As the Republican primary battle to be Florida's next Senator has developed over the past few months, one claim that I have seen over and over is that George LeMieux had a "conservative" voting record during his short tenure as a Senator.
I have heard many Republicans express hesitation because of LeMieux's long association with former Governor and former Republican (and current Morgan & Morgan spokesman) Charlie Crist, but then cite his allegedly conservative voting record as if that might be able to cancel out the rest of it. Well, I know I'm not alone in thinking that LeMieux's years of being Crist's "maestro" aren't so easily dismissed (not to mention the ongoing debacle of L'Affaire de Greer), but even if you don't agree with me on that, LeMieux's voting record isn't really as conservative as he likes to claim, and here's why:
|His Mommy must not be watching.|
Let me ask you a question: when you were a child, did you ever sneak a cookie from the cookie jar? You waited until your mother had left the kitchen, right? No kid is dumb enough to try and swipe a cookie while Mommy is watching.
In other words, during LeMieux's entire term in the Senate, conservatism was on the rise, and he knew he had to be on his best behavior. In fact, over half of LeMieux's term was after Crist had left the Republican party and Rubio was the front runner in the race. One thing George LeMieux is not is an idiot. Watching the growing power of the tea party movement and his former boss falling lower and lower in the polls would have definitely sent a signal that if he wanted to return to the Senate, he needed to learn some conservative dance steps.
In essence, LeMieux's claims of a conservative voting record are the equivalent of attempting to get praise for not stealing cookies while Mommy is watching.
Next, let's take a moment and look at the details of some of LeMieux's votes. He passed on the opportunity to filibuster Elena Kagan, widely viewed by conservatives as too radically liberal and tightly allied with the Obama administration, and broke with his party to confirm the appointment of Thomas J. Vanaskie to the Third Circuit Court of Appeals. Twenty Senate Republicans voted against Vanaskie because of issues with his citations of foreign law as precedent in cases before his court. For my non-lawyer readers, the issue with citing foreign law is that the United States Constitution is supposed to be the "Supreme Law of the Land." Including laws from foreign countries or the United Nations in an American legal opinion seeks to substitute those laws for the Constitution and is viewed by strict constructionists as a dangerous infringement on American sovereignty.
Regarding the DREAM Act, which would have given students who were here illegally a path to citizenship, LeMieux hesitated before voicing any opposition, stated that he was "sympathetic," and gave liberal immigration groups enough hope that he could be swayed that they mounted a campaign to persuade him. Only a strong conservative backlash against the bill forced LeMieux to announce his opposition.
Then there's the "Food Safety Modernization Act." An FDA boondoggle of expensive regulations, this is no conservative bill. Twenty-five Republican Senators voted against it, but LeMieux joined with the Democrats and other moderate Republicans like Lisa Murkowski and Scott Brown and voted for it.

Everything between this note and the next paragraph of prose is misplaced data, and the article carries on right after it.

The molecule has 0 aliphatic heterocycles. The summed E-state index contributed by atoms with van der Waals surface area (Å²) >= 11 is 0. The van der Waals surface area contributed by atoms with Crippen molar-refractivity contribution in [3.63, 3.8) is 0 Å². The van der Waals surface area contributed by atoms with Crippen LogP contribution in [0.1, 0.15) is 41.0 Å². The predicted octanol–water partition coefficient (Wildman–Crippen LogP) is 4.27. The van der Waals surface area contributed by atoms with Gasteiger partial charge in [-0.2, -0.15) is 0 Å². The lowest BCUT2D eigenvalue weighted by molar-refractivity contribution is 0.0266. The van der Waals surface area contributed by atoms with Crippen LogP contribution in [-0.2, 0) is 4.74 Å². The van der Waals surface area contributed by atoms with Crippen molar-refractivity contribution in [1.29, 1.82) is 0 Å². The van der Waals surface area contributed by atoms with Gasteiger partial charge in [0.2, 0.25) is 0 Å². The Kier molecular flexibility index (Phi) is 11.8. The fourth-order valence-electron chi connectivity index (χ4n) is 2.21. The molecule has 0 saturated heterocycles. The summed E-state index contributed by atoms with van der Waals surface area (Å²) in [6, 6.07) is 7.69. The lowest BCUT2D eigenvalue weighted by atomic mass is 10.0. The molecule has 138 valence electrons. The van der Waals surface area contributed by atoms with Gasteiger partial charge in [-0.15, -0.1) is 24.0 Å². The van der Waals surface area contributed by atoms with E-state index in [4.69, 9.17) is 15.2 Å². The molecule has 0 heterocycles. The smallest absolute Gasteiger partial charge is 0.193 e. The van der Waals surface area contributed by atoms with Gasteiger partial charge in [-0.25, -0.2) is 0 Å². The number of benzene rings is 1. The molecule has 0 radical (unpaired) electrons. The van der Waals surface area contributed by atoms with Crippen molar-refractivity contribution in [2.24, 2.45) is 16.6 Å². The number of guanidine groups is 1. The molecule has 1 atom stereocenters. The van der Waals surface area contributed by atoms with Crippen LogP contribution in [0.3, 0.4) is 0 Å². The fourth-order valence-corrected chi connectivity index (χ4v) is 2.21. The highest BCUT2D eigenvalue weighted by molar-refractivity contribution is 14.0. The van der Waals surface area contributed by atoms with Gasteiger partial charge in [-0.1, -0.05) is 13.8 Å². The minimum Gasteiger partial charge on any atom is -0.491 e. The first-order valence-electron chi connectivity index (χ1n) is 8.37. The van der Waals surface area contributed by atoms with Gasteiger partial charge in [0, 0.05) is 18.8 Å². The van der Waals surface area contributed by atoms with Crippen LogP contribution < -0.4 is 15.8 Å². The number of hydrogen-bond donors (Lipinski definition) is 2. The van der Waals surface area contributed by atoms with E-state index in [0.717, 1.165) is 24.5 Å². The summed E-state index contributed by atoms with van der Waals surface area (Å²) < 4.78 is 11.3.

Even when LeMieux knew he had to be on his best behavior, he still was not a perfect conservative. Note that the Food Safety Modernization Act vote was on November 30, 2010, mere weeks after Rubio had been elected.
Also, keep in mind that during LeMieux's time in the Senate, the Democrats controlled the Senate, as well as the House and the White House. In other words, most of his votes were meaningless because the Republicans had no control of the Senate. The only power the Republicans had was as vocal opposition to the Obama-Pelosi-Reid agenda. LeMieux's votes against his party are especially galling in this light, because his vote did not change the outcome of any of these measures but did undermine Republican efforts to provide a united front.
What we have with LeMieux's time in the Senate is someone who knew he was being closely watched by conservatives and intended to run for office in the near future, but still couldn't be counted on to vote a consistently conservative line, even when his votes didn't really matter. To go back to my earlier analogy, LeMieux is a kid who knew Mommy was watching and still stole a few cookies!
Do we really think we can rely on George LeMieux to fight for conservative principles? Do we really believe he will stand strong against not only the Democrats, but also the Republicans in Congress who seek dangerous, ill-advised "compromises?"
Regardless of whether the Republicans regain the White House or not, Congress is going to have to tackle some extremely challenging issues in the next few years, and we will need staunch conservatives with backbones of steel to lead the way. I do not have confidence that George LeMieux fits that definition.
As for me, I am supporting Adam Hasner, the guy who was Marco Rubio's teammate in the Florida House in opposing Charlie Crist's attempts to turn the party and the state in a more liberal direction. That sounds much better to me than taking a risk on a self-proclaimed "Charlie Crist Republican."
Adam Hasner will be appearing at CPAC Florida in Orlando this week and I strongly encourage you to check him out, hear what he has to say, vote for him in the CPAC straw poll, and if you are able, make a financial contribution to support his campaign.
[Cross-posted at RedState and Red County]
[Cross-posted at RedState and Red County]